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Akshay Kumar announces new game FAU-G after PUBG ban, says he is supporting PM Modi’s aatmanirbhar vision

Akshay Kumar is launching a made-in-India alternative to popular multiplayer action game PUBG, which was banned by the government earlier this week, amid fresh tensions over Chinese provocation in Ladakh. The game, titled FAU-G, will also teach players about the heroism of Indian soldiers. Not just this, 20% of income from the app will be donated to Bharat Ke Veer, an initiative that raises funds for families of members of the armed forces.

In an Instagram post, Akshay said that FAU-G (Fearless And United – Guards) is in line with Prime Minister Narendra Modi’s vision for an ‘aatmanirbhar (self-reliant)’ India. “Supporting PM @narendramodi’s Atma Nirbhar movement, proud to present a multiplayer action game, Fearless And United – Guards FAU-G. Besides entertainment, players will also learn about the sacrifices of our soldiers. 20% of the net revenue generated will be donated to #BharatKeVeer Trust. #FAUG @vishygo #nCoreGames,” his post read.

 

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Supporting PM @narendramodi’s Atma Nirbhar movement, proud to present a multiplayer action game, Fearless And United – Guards FAU-G. Besides entertainment, players will also learn about the sacrifices of our soldiers. 20% of the net revenue generated will be donated to #BharatKeVeer Trust #FAUG @vishygo #nCoreGames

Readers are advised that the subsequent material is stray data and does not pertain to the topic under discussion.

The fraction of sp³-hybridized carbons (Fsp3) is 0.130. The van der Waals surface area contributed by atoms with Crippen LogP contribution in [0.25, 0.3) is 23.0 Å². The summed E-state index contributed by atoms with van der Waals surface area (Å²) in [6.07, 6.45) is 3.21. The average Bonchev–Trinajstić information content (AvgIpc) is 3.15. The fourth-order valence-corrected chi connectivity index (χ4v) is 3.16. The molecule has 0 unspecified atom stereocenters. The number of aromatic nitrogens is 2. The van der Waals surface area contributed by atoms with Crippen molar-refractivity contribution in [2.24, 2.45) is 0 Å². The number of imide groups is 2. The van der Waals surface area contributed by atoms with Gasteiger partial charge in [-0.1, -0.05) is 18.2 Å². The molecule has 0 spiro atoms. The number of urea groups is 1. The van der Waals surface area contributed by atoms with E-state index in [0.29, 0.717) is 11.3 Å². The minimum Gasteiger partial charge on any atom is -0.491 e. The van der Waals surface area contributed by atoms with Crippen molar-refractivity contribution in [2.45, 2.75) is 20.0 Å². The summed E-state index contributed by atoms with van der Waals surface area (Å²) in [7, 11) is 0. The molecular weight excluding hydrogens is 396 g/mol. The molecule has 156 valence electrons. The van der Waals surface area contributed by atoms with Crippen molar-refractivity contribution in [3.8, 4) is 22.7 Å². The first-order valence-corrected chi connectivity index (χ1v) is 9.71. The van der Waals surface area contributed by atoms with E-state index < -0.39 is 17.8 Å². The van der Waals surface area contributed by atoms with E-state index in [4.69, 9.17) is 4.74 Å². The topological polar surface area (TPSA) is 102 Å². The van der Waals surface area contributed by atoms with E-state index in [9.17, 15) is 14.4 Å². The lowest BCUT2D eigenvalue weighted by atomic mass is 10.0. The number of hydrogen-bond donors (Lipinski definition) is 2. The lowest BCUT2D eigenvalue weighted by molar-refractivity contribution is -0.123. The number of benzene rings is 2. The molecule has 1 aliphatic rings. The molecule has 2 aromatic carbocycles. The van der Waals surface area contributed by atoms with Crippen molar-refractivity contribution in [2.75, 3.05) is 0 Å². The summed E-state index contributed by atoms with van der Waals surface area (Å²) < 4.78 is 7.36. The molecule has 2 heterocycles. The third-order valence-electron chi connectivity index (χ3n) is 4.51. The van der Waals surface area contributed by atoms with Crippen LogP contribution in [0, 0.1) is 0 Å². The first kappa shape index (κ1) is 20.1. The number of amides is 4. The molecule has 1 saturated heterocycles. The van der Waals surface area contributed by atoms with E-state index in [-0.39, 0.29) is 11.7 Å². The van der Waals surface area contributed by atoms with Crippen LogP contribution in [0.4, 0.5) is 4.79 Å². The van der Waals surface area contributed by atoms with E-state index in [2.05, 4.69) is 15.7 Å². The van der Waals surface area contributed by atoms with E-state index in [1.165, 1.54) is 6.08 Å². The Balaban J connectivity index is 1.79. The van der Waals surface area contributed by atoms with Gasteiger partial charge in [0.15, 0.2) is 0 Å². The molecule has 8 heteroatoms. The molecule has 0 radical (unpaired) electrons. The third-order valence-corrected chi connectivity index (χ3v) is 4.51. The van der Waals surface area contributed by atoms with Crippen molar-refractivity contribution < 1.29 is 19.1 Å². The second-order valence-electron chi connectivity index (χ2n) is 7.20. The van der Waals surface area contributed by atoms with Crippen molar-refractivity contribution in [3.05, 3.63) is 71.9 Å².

A post shared by Akshay Kumar (@akshaykumar) on

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PTI reports that FAU-G is likely to be launched by the end of October and will be based on real-life conflicts encountered by the Indian security forces. The first level of the game is set in the Galwan area of eastern Ladakh, where Indian and Chinese troops were engaged in a violent face-off in June. Twenty Indian soldiers died in the clash.

On Wednesday, a total of 118 apps of Chinese origin, including PUBG, were banned by the Indian government amid fresh tensions with China. The Ministry of Electronics and Information Technology said that the ban was in the interest of India’s sovereignty, integrity, defence and public order. In a statement, the ministry said that there were serious concerns that these apps ‘collect and share data in a surreptitious manner and compromise personal data and information of users that can have a severe threat to security of the State’.

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